Want to reboot your life in 2019? You need to ditch emotional baggageJanuary 10, 2019
With 2019 already here, many people are working on their New Year’s resolutions.
While you might be adding things to your life, like a new workout routine or a book club, experts say there are certain things you should be cutting out of your day-to-day if you want to reach your goals.
In order to improve your overall well-being, it’s important to make space emotionally for positive change. To do this, you need to ditch draining patterns of thinking and unhelpful behaviour.
Here are four things to get rid of in 2019.
Let go of anger
If you want to become healthier, anger needs to go.
“[Anger] is so horrible for you in so many ways,” Tamera Lay, a Toronto-based life coach, told Global News. “The old saying goes ‘holding onto anger is like drinking poison and expecting the other person to die,’ and it’s so true.”
While anger is a normal emotion, unmanaged or unresolved anger has both short- and long-term effects. Some associated health risks include headaches, anxiety, depression, high blood pressure and even heart attack.
Lay said it’s important to work through anger by acknowledging your feelings and learning to move past them.
“I’m not saying you have to become best friends with the person who is the source of that anger, or even like them, I’m just saying you have to let the anger go to the point of when you think of them, the anger is gone,” Lay explained.
“You can do this by looking for the lessons from the experience or that person, trying to understand the situation from their point of view — even if you don’t agree with it — and practicing gratitude.”
Let go of resentment
Anger’s sister emotion, resentment, is also harmful.
“A lot of us tend to give the things we want to receive… in terms of time, effort, helping others and gifts,” said Vancouver-based life coach and counsellor Kira Lynne. “But if we expect things in return and don’t get anything, resentment can build up.”
When we start to resent someone, Lynne said we “build a case” against that person, which can negatively affect how we interact with them. This can damage a relationship in the long term.
To let go of resentment, Lynne said it’s important to be upfront about what you want out of any relationship.
“Do that by communicating with people and say: ‘Hey, this is what I’d really like,’” she explained.
Lynne also suggested that you should only do something for someone if you really want to — not because you feel obligated — and be OK if you get nothing in return. Moving away from resentment benefits your mental health, as holding onto the emotion affects you in the same way anger can.
Let go of negative self-talk
The thoughts we think and the things we say to ourselves impact our self-perception. If we constantly tell ourselves that we are not smart enough or are never going to achieve a goal, for example, we start to believe it. This is a form of self-sabotage.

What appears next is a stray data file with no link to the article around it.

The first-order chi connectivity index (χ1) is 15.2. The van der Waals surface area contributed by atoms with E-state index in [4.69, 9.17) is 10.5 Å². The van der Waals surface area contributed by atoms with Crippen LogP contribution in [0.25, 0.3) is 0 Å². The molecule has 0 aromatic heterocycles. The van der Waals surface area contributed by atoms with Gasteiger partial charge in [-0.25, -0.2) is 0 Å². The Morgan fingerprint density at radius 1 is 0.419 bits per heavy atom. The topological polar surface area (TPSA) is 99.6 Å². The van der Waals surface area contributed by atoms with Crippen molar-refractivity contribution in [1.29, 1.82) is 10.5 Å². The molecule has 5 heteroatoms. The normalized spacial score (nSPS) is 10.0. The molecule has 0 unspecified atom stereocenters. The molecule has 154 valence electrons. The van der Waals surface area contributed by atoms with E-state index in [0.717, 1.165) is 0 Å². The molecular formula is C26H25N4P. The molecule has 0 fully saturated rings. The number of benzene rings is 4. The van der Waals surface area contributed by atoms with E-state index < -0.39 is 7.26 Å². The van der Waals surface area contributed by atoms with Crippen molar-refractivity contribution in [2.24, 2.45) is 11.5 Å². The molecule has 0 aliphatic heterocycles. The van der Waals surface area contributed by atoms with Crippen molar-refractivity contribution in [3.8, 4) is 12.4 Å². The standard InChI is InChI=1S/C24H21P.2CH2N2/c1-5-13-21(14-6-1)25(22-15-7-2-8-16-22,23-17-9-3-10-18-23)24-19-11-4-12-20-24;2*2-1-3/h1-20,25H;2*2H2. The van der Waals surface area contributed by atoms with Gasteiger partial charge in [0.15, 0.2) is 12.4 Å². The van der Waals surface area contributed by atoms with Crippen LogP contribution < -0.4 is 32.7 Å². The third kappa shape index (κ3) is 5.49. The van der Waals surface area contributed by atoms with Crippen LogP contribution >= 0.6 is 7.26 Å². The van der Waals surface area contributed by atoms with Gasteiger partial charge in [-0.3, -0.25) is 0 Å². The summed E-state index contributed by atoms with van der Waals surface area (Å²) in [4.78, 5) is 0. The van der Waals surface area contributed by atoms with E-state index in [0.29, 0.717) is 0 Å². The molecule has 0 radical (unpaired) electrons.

Lay said negative self-talk affects us in many ways: it causes stress, lowers self-esteem, makes us feel depressed and prevents us from making meaningful change.
“The best way to start the process of reversing negative self-talk is to pay attention to it,” Lay said.
To do this, Lay said people should write down their negative thoughts whenever they have them for several days.
“You’ll start to notice a lot of the same thought patterns,” she said. “Then, take your most dominant ones to start and write out the complete opposite thought on a separate piece of paper. Every day, pick up that piece of paper with the positive thoughts on it and repeat them to yourself.”
Lay said this practice helps to retrain our brain, and over time, you will see a change in the way you think and feel.
“Just like if you go to the gym once, you won’t see results, [so] keep doing it,” she said. “It takes a while to break any habit.”
Lynne said that self-talk has the ability to change your day-to-day functioning.
“When you change your thoughts, you change how you feel, and when your emotions and thinking is different, you behave differently,” she said. “You can create a whole different experience in your life by changing your thoughts.”
Let go of perfection
“Social media has launched us into a world where everyone’s lives seem to be perfect, and it’s added a ton of pressure,” Lay said. “But [social media] is not real.”
Instead of feeling less-than compared to others, Lay said it’s important to remember that people only post their best selves and rarely share their hardships online. Seeing people’s “picture-perfect” lives constantly can affect our mental health.
“Everyone has flaws and things they need to work on,” she added. “Embrace the fact that you are doing the best you can in any given situation.”
Lay suggests practicing self-care as a way to help combat the desire to be perfect. Not only does doing something you enjoy feel good, but it also improves your quality of life, she said.
She also suggests taking a break from social media to decompress.
“We’re missing out on all that life has to offer because we’re too busy looking down,” she said.
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